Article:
Twisted Light Increases Efficiency of Quantum Cryptography Systems

Posted March 24, 2015 by rrpc
Categories: Intellectual Property, International Year of Light, Lasers, New York State Optics, NYPhotonics, Optics, Photonics

Researchers demonstrate how to encode 2.05 bits per photon, doubling existing systems that use light polarization

graphicLeonorResearchers at the University of Rochester and their collaborators have developed a way to transfer 2.05 bits per photon by using “twisted light.” This remarkable achievement is possible because the researchers used the orbital angular momentum of the photons to encode information, rather than the more commonly used polarization of light. The new approach doubles the 1 bit per photon that is possible with current systems that rely on light polarization and could help increase the efficiency of quantum cryptography systems.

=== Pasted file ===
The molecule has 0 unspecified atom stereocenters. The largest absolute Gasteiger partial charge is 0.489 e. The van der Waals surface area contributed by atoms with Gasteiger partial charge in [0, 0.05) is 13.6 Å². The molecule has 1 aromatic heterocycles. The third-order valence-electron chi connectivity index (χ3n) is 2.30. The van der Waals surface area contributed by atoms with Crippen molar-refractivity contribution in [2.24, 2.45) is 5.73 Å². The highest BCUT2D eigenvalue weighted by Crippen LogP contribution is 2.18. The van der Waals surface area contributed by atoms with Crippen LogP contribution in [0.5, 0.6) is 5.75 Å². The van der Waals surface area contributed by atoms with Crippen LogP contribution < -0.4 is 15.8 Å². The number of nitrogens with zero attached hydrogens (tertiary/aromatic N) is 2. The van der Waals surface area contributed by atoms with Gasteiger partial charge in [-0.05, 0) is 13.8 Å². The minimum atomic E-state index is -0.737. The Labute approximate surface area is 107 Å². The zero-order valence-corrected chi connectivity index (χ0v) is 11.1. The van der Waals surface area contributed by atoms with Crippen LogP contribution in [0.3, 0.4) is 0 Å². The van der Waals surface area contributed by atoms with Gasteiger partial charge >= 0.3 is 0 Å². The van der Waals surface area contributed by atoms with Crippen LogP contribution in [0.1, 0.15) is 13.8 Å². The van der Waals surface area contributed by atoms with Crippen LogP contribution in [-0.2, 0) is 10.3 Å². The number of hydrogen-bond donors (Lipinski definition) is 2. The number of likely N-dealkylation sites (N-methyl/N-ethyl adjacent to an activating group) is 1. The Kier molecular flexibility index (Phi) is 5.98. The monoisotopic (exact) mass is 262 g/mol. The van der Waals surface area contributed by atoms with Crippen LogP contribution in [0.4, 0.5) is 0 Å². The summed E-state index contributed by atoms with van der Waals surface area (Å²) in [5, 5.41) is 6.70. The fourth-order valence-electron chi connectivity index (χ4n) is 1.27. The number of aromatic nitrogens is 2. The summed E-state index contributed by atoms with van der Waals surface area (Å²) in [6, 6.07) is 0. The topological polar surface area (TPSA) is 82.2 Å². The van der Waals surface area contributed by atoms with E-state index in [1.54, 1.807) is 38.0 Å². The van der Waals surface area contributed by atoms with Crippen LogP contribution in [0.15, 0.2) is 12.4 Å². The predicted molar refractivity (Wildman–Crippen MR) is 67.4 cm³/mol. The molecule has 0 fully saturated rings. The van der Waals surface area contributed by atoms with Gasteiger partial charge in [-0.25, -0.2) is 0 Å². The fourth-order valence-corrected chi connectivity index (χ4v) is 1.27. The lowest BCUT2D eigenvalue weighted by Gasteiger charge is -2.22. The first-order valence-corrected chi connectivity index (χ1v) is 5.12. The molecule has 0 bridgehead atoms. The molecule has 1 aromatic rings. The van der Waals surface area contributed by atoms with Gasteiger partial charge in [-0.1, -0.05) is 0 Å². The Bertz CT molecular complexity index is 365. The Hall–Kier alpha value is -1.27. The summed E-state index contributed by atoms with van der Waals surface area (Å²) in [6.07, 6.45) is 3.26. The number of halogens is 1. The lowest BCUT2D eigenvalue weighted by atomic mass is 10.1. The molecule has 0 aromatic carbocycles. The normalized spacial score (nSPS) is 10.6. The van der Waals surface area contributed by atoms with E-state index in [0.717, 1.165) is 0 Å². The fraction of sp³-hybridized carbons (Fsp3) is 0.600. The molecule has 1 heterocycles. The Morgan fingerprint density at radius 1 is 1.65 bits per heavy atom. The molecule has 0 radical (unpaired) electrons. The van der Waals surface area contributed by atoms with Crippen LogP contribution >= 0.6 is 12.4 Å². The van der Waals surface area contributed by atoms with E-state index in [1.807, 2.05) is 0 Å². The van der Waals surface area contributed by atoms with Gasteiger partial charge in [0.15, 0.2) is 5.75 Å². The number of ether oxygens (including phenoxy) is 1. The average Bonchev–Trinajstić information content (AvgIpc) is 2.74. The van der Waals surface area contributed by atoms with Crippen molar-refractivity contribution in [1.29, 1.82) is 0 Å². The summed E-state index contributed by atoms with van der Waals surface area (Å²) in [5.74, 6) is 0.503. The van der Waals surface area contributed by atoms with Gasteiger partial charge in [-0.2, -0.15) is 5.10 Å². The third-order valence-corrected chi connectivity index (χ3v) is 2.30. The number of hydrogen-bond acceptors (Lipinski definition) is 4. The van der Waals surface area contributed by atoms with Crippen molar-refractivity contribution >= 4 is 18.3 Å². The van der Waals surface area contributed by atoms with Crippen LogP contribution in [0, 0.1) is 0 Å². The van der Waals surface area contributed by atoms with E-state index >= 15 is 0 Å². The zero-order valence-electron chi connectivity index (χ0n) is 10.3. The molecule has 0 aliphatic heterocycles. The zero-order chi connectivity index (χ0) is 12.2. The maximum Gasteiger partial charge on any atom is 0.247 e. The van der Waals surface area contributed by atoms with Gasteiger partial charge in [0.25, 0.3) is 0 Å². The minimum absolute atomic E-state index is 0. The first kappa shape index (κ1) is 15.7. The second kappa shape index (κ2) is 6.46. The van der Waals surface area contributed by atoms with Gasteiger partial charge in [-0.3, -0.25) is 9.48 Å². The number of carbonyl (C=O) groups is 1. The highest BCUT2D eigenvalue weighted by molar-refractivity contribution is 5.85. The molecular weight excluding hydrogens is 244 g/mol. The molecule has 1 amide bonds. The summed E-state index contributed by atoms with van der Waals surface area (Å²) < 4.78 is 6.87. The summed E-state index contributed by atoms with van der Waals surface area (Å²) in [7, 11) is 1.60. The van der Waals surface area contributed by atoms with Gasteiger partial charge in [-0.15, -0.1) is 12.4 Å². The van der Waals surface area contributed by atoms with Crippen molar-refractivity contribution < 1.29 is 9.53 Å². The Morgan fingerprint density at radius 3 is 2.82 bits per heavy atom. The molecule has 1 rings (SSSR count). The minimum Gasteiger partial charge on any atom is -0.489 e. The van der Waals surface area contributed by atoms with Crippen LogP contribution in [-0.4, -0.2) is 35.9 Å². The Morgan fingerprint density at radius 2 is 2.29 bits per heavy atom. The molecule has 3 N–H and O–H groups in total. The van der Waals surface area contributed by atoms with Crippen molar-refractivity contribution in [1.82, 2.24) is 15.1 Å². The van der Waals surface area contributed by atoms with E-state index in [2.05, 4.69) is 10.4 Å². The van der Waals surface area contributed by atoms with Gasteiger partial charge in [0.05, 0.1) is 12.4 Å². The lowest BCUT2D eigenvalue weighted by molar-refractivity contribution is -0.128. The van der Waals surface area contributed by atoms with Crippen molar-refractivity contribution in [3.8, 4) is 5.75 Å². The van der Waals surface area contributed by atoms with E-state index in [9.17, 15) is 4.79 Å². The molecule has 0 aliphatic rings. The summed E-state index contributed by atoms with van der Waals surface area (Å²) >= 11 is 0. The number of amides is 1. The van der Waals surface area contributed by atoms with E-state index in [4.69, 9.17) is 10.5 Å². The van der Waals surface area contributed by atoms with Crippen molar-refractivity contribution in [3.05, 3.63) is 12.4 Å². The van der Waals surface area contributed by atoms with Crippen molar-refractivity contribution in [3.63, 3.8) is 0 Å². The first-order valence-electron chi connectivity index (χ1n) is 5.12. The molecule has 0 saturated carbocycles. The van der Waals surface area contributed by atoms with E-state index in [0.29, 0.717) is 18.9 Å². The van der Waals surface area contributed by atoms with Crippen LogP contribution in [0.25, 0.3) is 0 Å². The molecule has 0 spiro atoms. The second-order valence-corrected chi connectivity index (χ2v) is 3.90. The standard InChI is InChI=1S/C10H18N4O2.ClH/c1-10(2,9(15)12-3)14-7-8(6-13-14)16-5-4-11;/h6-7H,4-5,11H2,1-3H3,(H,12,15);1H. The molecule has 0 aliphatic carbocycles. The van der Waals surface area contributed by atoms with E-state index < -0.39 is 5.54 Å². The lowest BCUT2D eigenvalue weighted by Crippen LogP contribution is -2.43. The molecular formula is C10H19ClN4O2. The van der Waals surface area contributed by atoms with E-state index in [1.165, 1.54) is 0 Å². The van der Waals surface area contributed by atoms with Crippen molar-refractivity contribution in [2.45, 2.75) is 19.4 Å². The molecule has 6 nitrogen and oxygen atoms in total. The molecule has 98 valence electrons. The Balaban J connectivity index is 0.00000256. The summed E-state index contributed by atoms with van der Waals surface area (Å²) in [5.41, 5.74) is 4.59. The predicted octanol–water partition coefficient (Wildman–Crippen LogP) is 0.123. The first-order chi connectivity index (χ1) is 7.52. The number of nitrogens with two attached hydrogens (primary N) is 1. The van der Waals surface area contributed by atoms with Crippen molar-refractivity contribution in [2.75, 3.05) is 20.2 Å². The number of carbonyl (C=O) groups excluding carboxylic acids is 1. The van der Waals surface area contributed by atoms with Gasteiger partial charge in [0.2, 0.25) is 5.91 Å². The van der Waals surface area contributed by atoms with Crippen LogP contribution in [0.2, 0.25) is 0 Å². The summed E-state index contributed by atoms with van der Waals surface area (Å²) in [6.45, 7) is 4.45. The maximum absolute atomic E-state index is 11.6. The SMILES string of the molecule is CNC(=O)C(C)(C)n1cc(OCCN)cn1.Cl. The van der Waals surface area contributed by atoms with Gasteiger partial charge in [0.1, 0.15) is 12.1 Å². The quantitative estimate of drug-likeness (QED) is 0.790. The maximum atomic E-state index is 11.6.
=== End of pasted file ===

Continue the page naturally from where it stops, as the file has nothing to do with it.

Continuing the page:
via New approach uses “twisted light” to increase the efficiency of quantum cryptography systems : NewsCenter.

Kodak Kodak Kodak

Posted March 24, 2015 by rrpc
Categories: Economic Development, Manufacturing

A Future Beyond Film, Transformation in the Digital Age

A lot of rehashing this old story, but with a few updates.  We have more jobs in Rochester now than when Kodak was at full employment.

http://graphics8.nytimes.com/bcvideo/1.0/iframe/embed.html?videoId=100000003538108

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The First Ever Photograph of Light as Both a Particle and a a Wave

Posted March 10, 2015 by rrpc
Categories: International Year of Light, Nanotech, Optics, Photonics

Tags: ,

Light behaves both as a particle and as a wave. Since the days of Einstein, scientists have been trying to directly observe both of these aspects of light at the same time. Now, scientists at EPFL have succeeded in capturing the first-ever snapshot of this dual behavior.

Light simultaneously showing spatial interference and energy quantization © Fabrizio Carbone/EPFL